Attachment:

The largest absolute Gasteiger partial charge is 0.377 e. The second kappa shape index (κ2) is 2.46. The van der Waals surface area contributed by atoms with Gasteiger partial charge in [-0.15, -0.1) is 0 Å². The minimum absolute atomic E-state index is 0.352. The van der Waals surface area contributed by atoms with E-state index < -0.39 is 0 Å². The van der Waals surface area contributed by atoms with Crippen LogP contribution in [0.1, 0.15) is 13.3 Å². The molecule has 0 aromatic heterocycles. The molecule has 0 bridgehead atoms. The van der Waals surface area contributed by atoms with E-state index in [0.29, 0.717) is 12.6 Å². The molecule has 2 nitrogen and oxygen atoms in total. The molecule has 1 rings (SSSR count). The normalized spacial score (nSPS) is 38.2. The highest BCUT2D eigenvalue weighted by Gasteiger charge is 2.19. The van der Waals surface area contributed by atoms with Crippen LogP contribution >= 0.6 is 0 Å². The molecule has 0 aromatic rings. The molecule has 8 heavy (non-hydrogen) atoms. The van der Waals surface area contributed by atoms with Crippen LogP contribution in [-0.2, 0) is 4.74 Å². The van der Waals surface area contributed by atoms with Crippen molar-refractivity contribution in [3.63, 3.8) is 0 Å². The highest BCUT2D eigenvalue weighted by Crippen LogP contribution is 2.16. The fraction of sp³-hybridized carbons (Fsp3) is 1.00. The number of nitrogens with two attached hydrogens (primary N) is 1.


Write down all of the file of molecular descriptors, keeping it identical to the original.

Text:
The largest absolute Gasteiger partial charge is 0.377 e. The second kappa shape index (κ2) is 2.46. The van der Waals surface area contributed by atoms with Gasteiger partial charge in [-0.15, -0.1) is 0 Å². The minimum absolute atomic E-state index is 0.352. The van der Waals surface area contributed by atoms with E-state index < -0.39 is 0 Å². The van der Waals surface area contributed by atoms with Crippen LogP contribution in [0.1, 0.15) is 13.3 Å². The molecule has 0 aromatic heterocycles. The molecule has 0 bridgehead atoms. The van der Waals surface area contributed by atoms with E-state index in [0.29, 0.717) is 12.6 Å². The molecule has 2 nitrogen and oxygen atoms in total. The molecule has 1 rings (SSSR count). The normalized spacial score (nSPS) is 38.2. The highest BCUT2D eigenvalue weighted by Gasteiger charge is 2.19. The van der Waals surface area contributed by atoms with Crippen LogP contribution >= 0.6 is 0 Å². The molecule has 0 aromatic rings. The molecule has 8 heavy (non-hydrogen) atoms. The van der Waals surface area contributed by atoms with Crippen LogP contribution in [-0.2, 0) is 4.74 Å². The van der Waals surface area contributed by atoms with Crippen molar-refractivity contribution in [3.63, 3.8) is 0 Å². The highest BCUT2D eigenvalue weighted by Crippen LogP contribution is 2.16. The fraction of sp³-hybridized carbons (Fsp3) is 1.00. The number of nitrogens with two attached hydrogens (primary N) is 1.